Peconic Bay Medical Center’s planned critical care tower just got a $5 million boost.
That’s the amount of the cornerstone gift the John and Elaine Kanas Family Foundation is making to Peconic Bay’s cardiac care program, which will provide life-saving, interventional cardiac care — including cardiac stents — on the East End for the first time.
The $5 million gift was announced last night at the Sebonack Golf Club in Southampton, where the hospital held its second annual golf classic, an event that raised nearly $200,000 for the hospital.
“We’re very proud to be part of this story. We understand how serious this is,” John Kanas said after Peconic Bay Medical Center president and CEO Andrew Mitchell announced the gift, among the largest in the hospital’s history. Kanas and his wife Elaine live in eastern Suffolk.
The Kanas gift was not the only big announcement of the evening.
Northwell Health’s senior vice president for cardiovascular services, Dr. Stanley Katz, who currently serves as chairman of cardiology for the health system, is stepping down as chairman of cardiology for the system to personally head up Peconic Bay’s cardiac care program, Mitchell said.
Katz had an announcement of his own. Eastern Suffolk Cardiology, a nine physician cardiology group with offices in Southampton, Westhampton, Riverhead and Wading River, has signed contracts to become part of the Northwell Health System as of October, Katz announced. The group is currently part of Stony Brook Community Medical PC and affiliated with Stony Brook University.
Operating a cardiac cath program – a 24/7 endeavor— requires “a large number of cardiologists in practice,” Katz explained.
“Eastern Suffolk Cardiology is a fine group of cardiologists,” Katz said. “They are very well-trained. They do fine work,” he said.
“It’s truly remarkable that a man of the caliber of Dr. Katz is coming out to head the program here,” Mitchell said. Eastern Suffolk Cardiology’s decision to join Northwell is “indicative of how well-known and well-respected” he is, Mitchell said.
“Last week we delivered to the Town of Riverhead plans for a $60 million new critical care tower at Peconic Bay Medical Center and we will break ground this fall,” Mitchell told the crowd gathered on the deck.
“As part of our partnership with Northwell, these kinds of things are now possible and for the first time, Peconic Bay is really on its way, with our great medical staff and new medical staff members, to become a regional medical center for the entire East End,” Mitchell said.
Peconic Bay became part of the Northwell Health system in January. Northwell’s commitment to building interventional cardiac care facilities in Riverhead — as well as a trauma center — weighed heavily for PBMC’s board of directors as they chose between Northwell Health and Stony Brook University.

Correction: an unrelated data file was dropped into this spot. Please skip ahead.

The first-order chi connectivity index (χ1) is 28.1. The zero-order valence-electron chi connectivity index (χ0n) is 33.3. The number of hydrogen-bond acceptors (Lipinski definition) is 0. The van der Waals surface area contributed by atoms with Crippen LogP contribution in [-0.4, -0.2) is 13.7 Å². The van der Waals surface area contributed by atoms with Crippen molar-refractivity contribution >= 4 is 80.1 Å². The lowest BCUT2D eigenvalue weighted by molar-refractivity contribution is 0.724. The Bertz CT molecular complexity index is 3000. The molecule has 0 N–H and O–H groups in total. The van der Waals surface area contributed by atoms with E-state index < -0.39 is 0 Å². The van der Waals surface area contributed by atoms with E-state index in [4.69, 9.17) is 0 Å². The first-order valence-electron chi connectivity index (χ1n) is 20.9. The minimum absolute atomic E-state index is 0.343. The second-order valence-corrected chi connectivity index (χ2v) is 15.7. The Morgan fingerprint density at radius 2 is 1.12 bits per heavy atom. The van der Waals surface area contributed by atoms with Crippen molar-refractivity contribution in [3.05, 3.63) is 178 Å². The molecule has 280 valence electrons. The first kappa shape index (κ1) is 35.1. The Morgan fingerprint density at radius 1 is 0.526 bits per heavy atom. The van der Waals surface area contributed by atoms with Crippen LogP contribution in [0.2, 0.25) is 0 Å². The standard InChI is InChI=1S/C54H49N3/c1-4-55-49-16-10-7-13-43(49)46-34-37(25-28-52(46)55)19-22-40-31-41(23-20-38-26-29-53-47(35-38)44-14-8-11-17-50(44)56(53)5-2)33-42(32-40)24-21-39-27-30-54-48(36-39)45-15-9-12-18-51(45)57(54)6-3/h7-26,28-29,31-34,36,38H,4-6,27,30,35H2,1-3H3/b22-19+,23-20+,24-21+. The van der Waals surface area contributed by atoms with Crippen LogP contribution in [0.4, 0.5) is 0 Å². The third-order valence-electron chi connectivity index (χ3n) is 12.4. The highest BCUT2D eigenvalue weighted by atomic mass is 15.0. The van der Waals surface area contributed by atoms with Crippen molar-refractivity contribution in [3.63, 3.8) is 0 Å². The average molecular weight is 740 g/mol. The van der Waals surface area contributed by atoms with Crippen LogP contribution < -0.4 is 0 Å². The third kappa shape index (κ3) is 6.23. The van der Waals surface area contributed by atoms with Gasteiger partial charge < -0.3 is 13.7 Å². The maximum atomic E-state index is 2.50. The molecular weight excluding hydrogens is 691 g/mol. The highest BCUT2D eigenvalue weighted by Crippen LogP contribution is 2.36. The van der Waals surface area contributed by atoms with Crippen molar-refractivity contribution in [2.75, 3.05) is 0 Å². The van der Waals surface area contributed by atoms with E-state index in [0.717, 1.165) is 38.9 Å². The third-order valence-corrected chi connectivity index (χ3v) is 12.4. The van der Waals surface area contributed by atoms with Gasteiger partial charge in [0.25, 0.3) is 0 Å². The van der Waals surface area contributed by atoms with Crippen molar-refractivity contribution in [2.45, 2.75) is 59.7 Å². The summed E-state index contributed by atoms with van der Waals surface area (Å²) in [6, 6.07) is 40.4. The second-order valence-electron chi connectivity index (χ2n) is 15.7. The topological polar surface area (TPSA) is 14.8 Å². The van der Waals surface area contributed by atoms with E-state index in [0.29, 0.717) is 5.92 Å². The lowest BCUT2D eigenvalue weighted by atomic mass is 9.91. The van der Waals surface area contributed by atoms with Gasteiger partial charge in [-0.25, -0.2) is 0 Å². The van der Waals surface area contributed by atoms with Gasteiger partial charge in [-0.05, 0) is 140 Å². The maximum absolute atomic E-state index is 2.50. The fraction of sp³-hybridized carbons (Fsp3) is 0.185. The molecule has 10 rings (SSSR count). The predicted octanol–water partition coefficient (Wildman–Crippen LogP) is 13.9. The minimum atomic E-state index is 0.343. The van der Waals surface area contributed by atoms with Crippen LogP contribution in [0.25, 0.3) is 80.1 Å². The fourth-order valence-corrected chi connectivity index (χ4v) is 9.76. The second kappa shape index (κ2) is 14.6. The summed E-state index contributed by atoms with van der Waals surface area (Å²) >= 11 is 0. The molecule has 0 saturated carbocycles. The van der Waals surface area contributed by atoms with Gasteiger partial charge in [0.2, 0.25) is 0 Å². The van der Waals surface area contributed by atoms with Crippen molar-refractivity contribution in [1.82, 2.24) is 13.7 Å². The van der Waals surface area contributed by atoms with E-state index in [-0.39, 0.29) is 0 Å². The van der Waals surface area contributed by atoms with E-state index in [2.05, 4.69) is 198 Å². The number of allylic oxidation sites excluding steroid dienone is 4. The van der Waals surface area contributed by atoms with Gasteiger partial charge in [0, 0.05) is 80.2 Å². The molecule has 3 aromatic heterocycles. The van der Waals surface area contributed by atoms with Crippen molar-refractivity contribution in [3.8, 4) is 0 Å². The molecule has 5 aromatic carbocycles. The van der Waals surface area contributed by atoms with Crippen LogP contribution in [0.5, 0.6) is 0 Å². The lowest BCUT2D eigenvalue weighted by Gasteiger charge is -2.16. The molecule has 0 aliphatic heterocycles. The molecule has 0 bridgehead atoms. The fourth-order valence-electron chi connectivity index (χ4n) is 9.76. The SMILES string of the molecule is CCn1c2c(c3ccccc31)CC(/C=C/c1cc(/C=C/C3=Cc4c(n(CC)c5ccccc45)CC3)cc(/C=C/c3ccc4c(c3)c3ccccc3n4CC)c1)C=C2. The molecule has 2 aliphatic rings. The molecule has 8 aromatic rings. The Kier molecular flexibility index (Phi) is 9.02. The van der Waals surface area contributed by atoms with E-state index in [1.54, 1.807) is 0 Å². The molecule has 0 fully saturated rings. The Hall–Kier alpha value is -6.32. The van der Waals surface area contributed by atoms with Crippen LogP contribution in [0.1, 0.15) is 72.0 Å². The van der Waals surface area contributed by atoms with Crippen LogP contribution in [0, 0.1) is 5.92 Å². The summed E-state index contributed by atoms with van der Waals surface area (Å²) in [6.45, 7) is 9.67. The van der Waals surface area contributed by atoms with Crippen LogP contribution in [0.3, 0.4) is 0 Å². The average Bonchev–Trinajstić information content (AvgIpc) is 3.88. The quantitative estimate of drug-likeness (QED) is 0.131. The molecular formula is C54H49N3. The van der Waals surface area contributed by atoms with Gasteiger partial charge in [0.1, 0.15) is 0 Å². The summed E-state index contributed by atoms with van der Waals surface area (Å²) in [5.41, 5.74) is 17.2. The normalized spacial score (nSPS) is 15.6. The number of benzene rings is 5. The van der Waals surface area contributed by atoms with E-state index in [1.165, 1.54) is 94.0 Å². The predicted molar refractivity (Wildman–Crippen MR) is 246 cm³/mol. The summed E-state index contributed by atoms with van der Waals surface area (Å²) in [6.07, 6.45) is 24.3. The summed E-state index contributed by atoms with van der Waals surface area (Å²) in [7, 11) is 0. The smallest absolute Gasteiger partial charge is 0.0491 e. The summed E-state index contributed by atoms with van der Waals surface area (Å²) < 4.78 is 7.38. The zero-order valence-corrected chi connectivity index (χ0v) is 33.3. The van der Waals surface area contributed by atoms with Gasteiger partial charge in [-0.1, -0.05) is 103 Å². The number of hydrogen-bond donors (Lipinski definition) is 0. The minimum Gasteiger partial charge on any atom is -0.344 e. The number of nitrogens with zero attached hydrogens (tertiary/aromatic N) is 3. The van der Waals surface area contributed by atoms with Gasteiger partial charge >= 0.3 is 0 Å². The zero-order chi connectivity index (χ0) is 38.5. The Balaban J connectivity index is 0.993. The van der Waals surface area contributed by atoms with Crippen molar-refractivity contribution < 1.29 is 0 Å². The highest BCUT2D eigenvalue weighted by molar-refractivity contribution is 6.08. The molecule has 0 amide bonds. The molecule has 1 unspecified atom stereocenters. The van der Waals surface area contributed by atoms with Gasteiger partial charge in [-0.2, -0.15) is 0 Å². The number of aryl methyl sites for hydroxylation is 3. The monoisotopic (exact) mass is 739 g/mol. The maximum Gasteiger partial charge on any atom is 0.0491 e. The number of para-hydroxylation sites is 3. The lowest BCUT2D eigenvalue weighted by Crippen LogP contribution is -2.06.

The Riverhead hospital, as a member of the East End Health Alliance with Southampton Hospital and Eastern Long Island Hospital, was affiliated with Stony Brook University Hospital until it joined Northwell Health. Both Southampton and ELIH have decided to partner with Stony Brook. But Stony Brook’s unwillingness to commit to building a cardiac cath for the East End was the deal-breaker, according to PBMC board officers.
The East End has a higher proportion of 55-and-over residents than both Suffolk as a whole, Nassau and the U.S. overall. Given the age demographic, it’s no surprise the rate of interventional cardiac services for East End patients (5.6 per 1,000) is higher than the rest of Suffolk and Nassau, according to Mitchell — and the need for cardiac care is growing and will only continue to grow as the population grows and ages.
A patient suffering the deadliest type of heart attack — an ST-elevated myocardial infarction, known as a STEMI — needs help fast. Without rapid treatment, the patient’s heart can sustain massive damage and the patient may even die.
Percutaneous coronary intervention, or PCI, is the preferred treatment for a patient suffering a STEMI heart attack. In this procedure, also known as coronary angioplasty, the doctor inserts a catheter, or long narrow tube, into a patient’s artery to find and eliminate a blockage.
According to the American College of Cardiology, this procedure should be done within 120 minutes of first contact with EMTs. Every 30-minute delay in commencement of PCI increases the risk of mortality.
But the nearest PCI-capable hospitals — Stony Brook, Brookhaven and Mather — are at such a distance that providing treatment within that window of time is difficult at best; more frequently, it’s impossible.
“When you come off the street having a heart attack, what you need is to get to a cath lab as quickly as possible,” Dr. Alan Hartman, Northwell’s chairman of cardiovascular and thoracic surgery told RiverheadLOCAL last year.
“If you have a blocked vessel, you don’t go right to the OR, you go to cardiac cath lab and get that vessel open. That’s what we’re talking about setting up at Peconic,” he said. If the cardiologists determine that surgery — such as a bypass — is needed, the patient would be transported to Southside Hospital in Bay Shore, where Northwell has invested about $300 million since, transforming it into a tertiary care hospital — the only one in Suffolk besides Stony Brook.
“When I found out how critical it was to reach a cath lab quickly, I tried to get them build one in my garage,” Kanas joked last night. “So the next best thing was Andy’s hospital.” Kanas, through his family foundation, has been an important benefactor of Peconic Bay, making large donations to help build a state-of-the-art surgical pavilion, which opened in 2009, and its ambulatory care facility in Manorville, which opened in 2013.
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